Affordable (but hopefully good) mastering recommendations?

Hi everyone,

I’m finally nearing the finish line of my first electronic music album. It’s an all Model Cycles album that I’ve worked on the past year.
I’m starting to commit the sin of mastering myself and realizing that I spent way too much time making this album to destroy it with my completely newbie mastering attempt.

With that said, any recommendations for affordable mastering?
I don’t really want “auto masters”. I would much prefer the touch of a human being.
Anyone have good experience with a not too expensive mastering engineer they want to recommend?

For reference (if needed) my tracks can all be found here:

It’s all the tunes with the Model Cycles that don’t say “idea” in the header.

Thanks in advance!

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There was a thread kicking around recently called ‘mastering mastering’ that possibly had some useful chat.

Worth searching for.


Ah, I skipped it as I thought it was just about learning how to master. I’ll check it out now.

Just pm’ed you; would be happy to work on this!

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Have you used them before? Anything you could share as examples?

Wouldn’t recommend others without personal experience. I’ll try to find time to upload my mix and mastered version of my DT/DN combo 2 track recording and send you a cloud link.
Honest, no nonsense guy that isn’t in for the money but for the love of good sound. No regrets

I’ve been very happy with

Not super cheap or anything but definitely on the affordable side compared to other mastering studios of high quality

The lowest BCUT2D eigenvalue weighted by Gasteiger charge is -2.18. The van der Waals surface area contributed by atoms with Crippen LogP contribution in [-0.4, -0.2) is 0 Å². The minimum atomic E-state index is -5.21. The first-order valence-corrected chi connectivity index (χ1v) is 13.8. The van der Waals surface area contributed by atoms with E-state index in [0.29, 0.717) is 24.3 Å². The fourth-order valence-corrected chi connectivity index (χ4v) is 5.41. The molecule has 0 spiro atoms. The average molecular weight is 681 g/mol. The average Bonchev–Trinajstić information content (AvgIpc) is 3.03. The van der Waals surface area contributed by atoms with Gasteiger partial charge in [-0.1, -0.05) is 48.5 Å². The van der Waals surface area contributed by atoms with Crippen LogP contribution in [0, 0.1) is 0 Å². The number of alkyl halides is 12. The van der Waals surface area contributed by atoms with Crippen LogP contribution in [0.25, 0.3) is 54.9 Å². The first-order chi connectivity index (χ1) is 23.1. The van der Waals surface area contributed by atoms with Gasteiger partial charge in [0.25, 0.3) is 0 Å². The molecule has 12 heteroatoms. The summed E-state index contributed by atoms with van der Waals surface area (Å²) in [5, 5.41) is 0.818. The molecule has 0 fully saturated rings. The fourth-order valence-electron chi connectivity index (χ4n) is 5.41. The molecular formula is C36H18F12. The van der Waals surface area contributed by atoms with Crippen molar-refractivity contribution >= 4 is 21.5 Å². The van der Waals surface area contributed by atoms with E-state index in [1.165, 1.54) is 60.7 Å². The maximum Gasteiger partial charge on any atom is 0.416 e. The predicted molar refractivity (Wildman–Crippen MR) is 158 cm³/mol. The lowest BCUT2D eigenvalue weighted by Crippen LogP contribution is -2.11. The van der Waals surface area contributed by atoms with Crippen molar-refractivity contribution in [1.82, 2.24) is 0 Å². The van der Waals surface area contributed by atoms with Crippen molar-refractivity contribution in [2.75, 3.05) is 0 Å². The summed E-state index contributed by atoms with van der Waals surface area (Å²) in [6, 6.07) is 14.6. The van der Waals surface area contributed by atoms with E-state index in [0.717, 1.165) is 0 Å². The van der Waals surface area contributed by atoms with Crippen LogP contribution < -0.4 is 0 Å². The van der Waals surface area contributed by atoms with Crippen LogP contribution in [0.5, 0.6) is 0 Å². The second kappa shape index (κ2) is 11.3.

bookmarked. I have songs sat and ready to go, 1, perhaps 2 EPs worth. But this is the part I hate. “Mastering.”

It’s just going up on Bandcamp so maybe 20 people can listen to it and never think about it again… :smiley:


I’m not a professional by any means and given that: I’m not willing to pay someone to mix or master my music but what I’ve noticed is the songs that sound the best of mine are mixed well from the beginning and basically my mastering stage comes from gaining the sound and coloring and EQing it through the analog heat and then using Pro-L to increase volume further.

But getting the mix done well from the beginning is the most important part and honestly, keeping it simple has helped the best. Not over thinking things and critically thinking about which elements I want to shine over the others. I don’t think compression is nearly as important on electronic music except for creative purposes. When you have full control over every elements automatic volume automation (compression) is not entirely necessary so it really just comes down to EQing bands that don’t need to be on specific elements and making sure the volume is set right. Also, working faster usually gets me better results than when I spend too much time thinking on shit.